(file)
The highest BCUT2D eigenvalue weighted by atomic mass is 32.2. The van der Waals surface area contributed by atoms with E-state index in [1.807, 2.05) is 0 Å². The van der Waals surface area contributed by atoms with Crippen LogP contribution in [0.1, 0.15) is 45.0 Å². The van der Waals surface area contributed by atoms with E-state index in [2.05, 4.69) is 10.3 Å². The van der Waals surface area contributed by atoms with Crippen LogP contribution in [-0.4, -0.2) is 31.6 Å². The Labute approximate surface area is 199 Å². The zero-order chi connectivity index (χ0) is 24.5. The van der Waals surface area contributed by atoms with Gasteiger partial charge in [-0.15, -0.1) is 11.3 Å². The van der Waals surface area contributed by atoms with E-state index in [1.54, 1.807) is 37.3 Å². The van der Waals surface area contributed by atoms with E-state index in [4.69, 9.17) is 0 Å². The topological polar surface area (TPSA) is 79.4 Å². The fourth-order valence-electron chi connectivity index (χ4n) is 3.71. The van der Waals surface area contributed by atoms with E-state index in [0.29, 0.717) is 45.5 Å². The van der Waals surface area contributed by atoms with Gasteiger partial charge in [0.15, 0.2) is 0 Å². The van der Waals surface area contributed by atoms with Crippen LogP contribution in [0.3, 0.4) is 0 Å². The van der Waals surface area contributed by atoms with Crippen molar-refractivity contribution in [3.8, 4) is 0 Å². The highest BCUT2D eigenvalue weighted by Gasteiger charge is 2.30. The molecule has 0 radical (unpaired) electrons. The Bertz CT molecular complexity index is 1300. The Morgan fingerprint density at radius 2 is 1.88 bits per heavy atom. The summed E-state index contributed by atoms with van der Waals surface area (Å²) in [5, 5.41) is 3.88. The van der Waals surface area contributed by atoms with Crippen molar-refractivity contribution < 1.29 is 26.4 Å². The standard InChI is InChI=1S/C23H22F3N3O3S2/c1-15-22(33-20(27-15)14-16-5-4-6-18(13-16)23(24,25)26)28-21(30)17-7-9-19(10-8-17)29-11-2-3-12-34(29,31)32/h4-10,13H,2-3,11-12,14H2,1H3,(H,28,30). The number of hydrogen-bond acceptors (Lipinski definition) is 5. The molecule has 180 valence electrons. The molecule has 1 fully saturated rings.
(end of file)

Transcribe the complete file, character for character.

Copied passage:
The highest BCUT2D eigenvalue weighted by atomic mass is 32.2. The van der Waals surface area contributed by atoms with E-state index in [1.807, 2.05) is 0 Å². The van der Waals surface area contributed by atoms with Crippen LogP contribution in [0.1, 0.15) is 45.0 Å². The van der Waals surface area contributed by atoms with E-state index in [2.05, 4.69) is 10.3 Å². The van der Waals surface area contributed by atoms with Crippen LogP contribution in [-0.4, -0.2) is 31.6 Å². The Labute approximate surface area is 199 Å². The zero-order chi connectivity index (χ0) is 24.5. The van der Waals surface area contributed by atoms with Gasteiger partial charge in [-0.15, -0.1) is 11.3 Å². The van der Waals surface area contributed by atoms with E-state index in [1.54, 1.807) is 37.3 Å². The van der Waals surface area contributed by atoms with E-state index in [4.69, 9.17) is 0 Å². The topological polar surface area (TPSA) is 79.4 Å². The fourth-order valence-electron chi connectivity index (χ4n) is 3.71. The van der Waals surface area contributed by atoms with E-state index in [0.29, 0.717) is 45.5 Å². The van der Waals surface area contributed by atoms with Gasteiger partial charge in [0.15, 0.2) is 0 Å². The van der Waals surface area contributed by atoms with Crippen LogP contribution in [0.3, 0.4) is 0 Å². The van der Waals surface area contributed by atoms with Crippen molar-refractivity contribution in [3.8, 4) is 0 Å². The highest BCUT2D eigenvalue weighted by Gasteiger charge is 2.30. The molecule has 0 radical (unpaired) electrons. The Bertz CT molecular complexity index is 1300. The Morgan fingerprint density at radius 2 is 1.88 bits per heavy atom. The summed E-state index contributed by atoms with van der Waals surface area (Å²) in [5, 5.41) is 3.88. The van der Waals surface area contributed by atoms with Crippen molar-refractivity contribution < 1.29 is 26.4 Å². The standard InChI is InChI=1S/C23H22F3N3O3S2/c1-15-22(33-20(27-15)14-16-5-4-6-18(13-16)23(24,25)26)28-21(30)17-7-9-19(10-8-17)29-11-2-3-12-34(29,31)32/h4-10,13H,2-3,11-12,14H2,1H3,(H,28,30). The number of hydrogen-bond acceptors (Lipinski definition) is 5. The molecule has 180 valence electrons. The molecule has 1 fully saturated rings.